* Efforts to avert latest political crisis
* Regional group ministers to quit Monday
* Budget passage will be first test
By Sanjeev Miglani
NEW DELHI, March 6 India's Congress party moved
to shore up its ruling coalition on Sunday after a key partner
said its ministers will formally quit the cabinet on Monday, the
latest setback for a government beset by corruption scandals.
Prime Minister Manmohan Singh's government is not in
immediate threat of collapse because the Dravida Munnetra
Kazagham (DMK) party has said it will continue to offer
conditional support even after its six ministers leave because
of a row over local elections.
The Congress party, in addition, can seek support from other
regional groups to boost its numbers in parliament, as few want
to face an election more than three years ahead of schedule.
Still, the DMK's decision to quit the cabinet will further
hobble the government's ability to push through reforms, as it
becomes dependent on new pressure groups for support.
"The Congress has not got in touch with us. DMK Ministers
will submit their resignation letters tomorrow," T.R. Baalu, a
senior leader of the party said, rejecting reports that the two
sides were in talks to mend the alliance.
The Congress party made no immediate comment, and local TV
stations said top leaders would hold talks with party chief
Sonia Gandhi later on Sunday to plan the party's response to the
The coalition has been hit by a string of crises, including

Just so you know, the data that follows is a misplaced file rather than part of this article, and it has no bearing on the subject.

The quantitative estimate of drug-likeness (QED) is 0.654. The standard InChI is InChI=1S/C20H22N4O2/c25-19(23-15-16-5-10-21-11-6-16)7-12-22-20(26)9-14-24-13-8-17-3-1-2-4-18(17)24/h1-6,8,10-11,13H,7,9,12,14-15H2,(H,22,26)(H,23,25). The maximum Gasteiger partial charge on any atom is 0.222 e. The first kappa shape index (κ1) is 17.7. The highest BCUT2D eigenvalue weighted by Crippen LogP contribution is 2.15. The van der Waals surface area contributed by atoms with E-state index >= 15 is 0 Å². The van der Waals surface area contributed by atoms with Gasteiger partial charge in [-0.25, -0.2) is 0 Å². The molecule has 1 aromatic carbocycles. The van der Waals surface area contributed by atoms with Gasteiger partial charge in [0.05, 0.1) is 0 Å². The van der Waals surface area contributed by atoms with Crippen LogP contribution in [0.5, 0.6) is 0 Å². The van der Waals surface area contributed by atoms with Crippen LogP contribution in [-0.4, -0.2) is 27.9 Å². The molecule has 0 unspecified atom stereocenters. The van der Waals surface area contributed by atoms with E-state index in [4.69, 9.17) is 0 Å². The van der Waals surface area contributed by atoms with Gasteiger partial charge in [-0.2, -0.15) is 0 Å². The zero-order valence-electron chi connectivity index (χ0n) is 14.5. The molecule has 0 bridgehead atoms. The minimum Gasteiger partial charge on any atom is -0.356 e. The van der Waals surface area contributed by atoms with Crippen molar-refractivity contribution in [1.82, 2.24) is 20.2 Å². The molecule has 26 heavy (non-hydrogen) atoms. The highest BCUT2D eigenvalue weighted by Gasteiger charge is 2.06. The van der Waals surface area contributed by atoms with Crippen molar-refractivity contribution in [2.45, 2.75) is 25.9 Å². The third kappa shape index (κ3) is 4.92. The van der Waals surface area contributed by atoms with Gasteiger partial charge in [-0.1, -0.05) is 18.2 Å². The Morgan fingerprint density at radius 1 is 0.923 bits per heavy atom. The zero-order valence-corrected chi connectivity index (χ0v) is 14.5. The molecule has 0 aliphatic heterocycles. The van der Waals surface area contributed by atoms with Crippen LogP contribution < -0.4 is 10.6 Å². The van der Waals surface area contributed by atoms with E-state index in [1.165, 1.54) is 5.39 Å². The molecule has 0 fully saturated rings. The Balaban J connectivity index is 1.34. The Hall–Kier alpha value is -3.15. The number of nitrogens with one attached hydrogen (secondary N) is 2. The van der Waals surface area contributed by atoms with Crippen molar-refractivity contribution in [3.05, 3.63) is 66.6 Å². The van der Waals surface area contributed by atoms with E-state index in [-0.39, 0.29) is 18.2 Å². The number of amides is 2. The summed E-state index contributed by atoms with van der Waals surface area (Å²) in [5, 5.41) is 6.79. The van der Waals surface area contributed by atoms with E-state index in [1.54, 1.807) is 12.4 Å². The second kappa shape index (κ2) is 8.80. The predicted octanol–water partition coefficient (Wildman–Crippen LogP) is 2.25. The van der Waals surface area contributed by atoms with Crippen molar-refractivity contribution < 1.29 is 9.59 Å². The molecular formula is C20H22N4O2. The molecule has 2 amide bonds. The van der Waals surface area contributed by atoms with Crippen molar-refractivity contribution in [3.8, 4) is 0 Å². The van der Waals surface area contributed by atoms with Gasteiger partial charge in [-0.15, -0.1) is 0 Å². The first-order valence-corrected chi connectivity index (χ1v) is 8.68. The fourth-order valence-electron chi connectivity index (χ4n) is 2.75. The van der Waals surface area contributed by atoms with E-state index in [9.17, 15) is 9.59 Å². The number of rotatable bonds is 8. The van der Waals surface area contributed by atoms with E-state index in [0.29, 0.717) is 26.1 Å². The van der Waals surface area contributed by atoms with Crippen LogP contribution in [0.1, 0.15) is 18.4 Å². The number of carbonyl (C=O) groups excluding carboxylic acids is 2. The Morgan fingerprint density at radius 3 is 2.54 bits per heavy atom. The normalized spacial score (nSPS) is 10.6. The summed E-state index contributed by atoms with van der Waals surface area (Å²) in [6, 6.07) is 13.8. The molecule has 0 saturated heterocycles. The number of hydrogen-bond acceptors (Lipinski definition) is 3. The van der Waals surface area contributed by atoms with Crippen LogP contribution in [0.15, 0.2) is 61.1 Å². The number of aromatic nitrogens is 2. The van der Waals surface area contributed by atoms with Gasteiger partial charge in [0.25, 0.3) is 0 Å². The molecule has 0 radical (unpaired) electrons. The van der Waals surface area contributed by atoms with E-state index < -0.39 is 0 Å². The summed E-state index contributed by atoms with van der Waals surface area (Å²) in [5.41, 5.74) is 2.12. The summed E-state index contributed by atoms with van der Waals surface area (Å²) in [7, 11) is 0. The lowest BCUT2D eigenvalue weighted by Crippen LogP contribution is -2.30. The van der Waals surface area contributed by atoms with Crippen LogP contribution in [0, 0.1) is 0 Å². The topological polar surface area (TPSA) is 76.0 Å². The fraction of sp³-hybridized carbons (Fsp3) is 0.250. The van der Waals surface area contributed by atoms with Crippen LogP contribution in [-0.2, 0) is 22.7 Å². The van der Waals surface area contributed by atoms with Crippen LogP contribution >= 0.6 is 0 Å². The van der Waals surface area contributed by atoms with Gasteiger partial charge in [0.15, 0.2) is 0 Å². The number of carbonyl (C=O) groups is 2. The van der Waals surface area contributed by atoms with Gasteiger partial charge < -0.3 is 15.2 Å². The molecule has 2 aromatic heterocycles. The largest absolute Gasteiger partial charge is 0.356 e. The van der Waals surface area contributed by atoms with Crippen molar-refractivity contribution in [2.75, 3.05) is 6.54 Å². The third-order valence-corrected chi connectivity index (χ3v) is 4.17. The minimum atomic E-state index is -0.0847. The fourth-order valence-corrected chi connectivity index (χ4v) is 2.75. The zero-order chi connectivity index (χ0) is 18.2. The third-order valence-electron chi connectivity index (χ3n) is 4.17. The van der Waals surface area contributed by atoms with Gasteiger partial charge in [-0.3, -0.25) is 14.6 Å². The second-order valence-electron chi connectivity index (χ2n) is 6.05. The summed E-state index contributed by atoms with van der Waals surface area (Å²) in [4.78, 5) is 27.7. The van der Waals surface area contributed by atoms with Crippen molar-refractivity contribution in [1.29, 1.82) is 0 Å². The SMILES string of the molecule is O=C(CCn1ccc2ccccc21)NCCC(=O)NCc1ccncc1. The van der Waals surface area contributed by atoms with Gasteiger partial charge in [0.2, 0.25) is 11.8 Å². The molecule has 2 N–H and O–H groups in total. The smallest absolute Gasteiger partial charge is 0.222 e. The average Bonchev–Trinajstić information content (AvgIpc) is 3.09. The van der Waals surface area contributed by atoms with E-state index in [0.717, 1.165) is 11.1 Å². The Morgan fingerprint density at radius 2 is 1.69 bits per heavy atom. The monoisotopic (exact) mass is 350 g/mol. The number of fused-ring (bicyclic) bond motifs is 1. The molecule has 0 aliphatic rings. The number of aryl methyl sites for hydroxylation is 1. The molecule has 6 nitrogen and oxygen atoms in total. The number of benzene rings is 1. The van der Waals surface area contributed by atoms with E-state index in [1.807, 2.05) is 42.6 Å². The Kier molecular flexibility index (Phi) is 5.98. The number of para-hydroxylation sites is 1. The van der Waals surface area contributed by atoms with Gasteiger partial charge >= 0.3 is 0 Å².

corruption scandals, runaway inflation especially food inflation
which hit 18 percent in December and an opposition that has
blocked its reform agenda.
The scandals have eroded confidence in Singh's ability to
effectively lead Asia's third largest economy, and foreign
direct investment has fallen even though India remains one of
the world's fastest growing economies.
Singh last month said he was not a "lame duck" prime
minister, vowing to press forward with the party's reform
A source in the prime minister's office said there was no
threat facing the government following the move by the DMK which
had 18 members in India's 545-member lower house of parliament.
Political analysts say Congress may approach the northern
Samajwadi party, which has 22 MPs, to secure its majority in
The first test for the alliance will come during the current
session of parliament, when the government seeks approval of the
2011-12 federal budget.
The government would fall if it lost the budget vote.
Ties between the Congress and the DMK have been strained
since a massive telecoms licensing scandal involving a minister
of the DMK surfaced, deeply embarrassing Singh.
Concessions to run mobile networks in one of the world's
fastest growing markets were sold at rock-bottom prices by the
telecommunications ministry headed by A. Raja, a DMK member,
which an audit said had caused a loss of $39 billion.
Raja was sacked and is now in prison, but there is concern
that the federal investigation into the scandal may touch other
top leaders of the DMK which is led by strongman M. Karunanidhi
and members of his family.
"The DMK's move to break the alliance is not about
seatsharing. It is about the investigation into the 2G scandal,"
said political commentator Cho Ramaswamy referring to the sale
of mobile licenses.
The main opposition, which forced Singh to accede to its
demand for a parliamentary probe into the telecoms scam, has
stepped up attack on the ruling coalition.
"The alliance is wounded. The Congress and the DMK have
become a liability for themselves," said Arun Jaitly, a leader
of the main opposition Bharatiya Janata Party.
(Editing by Daniel Magnowski)
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